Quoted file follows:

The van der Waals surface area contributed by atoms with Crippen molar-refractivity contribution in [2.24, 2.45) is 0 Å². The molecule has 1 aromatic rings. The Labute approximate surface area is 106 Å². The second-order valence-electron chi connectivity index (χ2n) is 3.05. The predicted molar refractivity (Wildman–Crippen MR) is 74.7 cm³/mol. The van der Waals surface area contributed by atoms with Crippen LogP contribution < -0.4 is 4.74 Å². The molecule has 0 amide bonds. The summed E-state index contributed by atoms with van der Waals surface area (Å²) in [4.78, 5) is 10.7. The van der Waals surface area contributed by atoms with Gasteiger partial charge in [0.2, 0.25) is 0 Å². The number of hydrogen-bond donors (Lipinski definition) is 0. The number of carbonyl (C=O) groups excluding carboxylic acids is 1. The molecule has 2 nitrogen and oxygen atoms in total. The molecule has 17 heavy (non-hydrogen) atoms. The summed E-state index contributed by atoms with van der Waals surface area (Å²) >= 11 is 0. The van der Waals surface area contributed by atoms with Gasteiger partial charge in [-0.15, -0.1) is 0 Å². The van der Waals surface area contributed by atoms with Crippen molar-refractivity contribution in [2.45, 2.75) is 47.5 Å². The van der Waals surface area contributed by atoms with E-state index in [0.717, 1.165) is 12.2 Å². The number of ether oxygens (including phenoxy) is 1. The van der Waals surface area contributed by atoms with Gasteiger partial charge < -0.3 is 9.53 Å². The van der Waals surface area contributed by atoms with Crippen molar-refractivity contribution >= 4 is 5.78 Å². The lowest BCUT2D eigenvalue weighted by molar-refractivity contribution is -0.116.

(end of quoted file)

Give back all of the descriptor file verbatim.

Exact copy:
The van der Waals surface area contributed by atoms with Crippen molar-refractivity contribution in [2.24, 2.45) is 0 Å². The molecule has 1 aromatic rings. The Labute approximate surface area is 106 Å². The second-order valence-electron chi connectivity index (χ2n) is 3.05. The predicted molar refractivity (Wildman–Crippen MR) is 74.7 cm³/mol. The van der Waals surface area contributed by atoms with Crippen LogP contribution < -0.4 is 4.74 Å². The molecule has 0 amide bonds. The summed E-state index contributed by atoms with van der Waals surface area (Å²) in [4.78, 5) is 10.7. The van der Waals surface area contributed by atoms with Gasteiger partial charge in [0.2, 0.25) is 0 Å². The number of hydrogen-bond donors (Lipinski definition) is 0. The number of carbonyl (C=O) groups excluding carboxylic acids is 1. The molecule has 2 nitrogen and oxygen atoms in total. The molecule has 17 heavy (non-hydrogen) atoms. The summed E-state index contributed by atoms with van der Waals surface area (Å²) >= 11 is 0. The van der Waals surface area contributed by atoms with Gasteiger partial charge in [-0.15, -0.1) is 0 Å². The van der Waals surface area contributed by atoms with Crippen molar-refractivity contribution in [2.45, 2.75) is 47.5 Å². The van der Waals surface area contributed by atoms with E-state index in [0.717, 1.165) is 12.2 Å². The number of ether oxygens (including phenoxy) is 1. The van der Waals surface area contributed by atoms with Gasteiger partial charge < -0.3 is 9.53 Å². The van der Waals surface area contributed by atoms with Crippen molar-refractivity contribution >= 4 is 5.78 Å². The lowest BCUT2D eigenvalue weighted by molar-refractivity contribution is -0.116.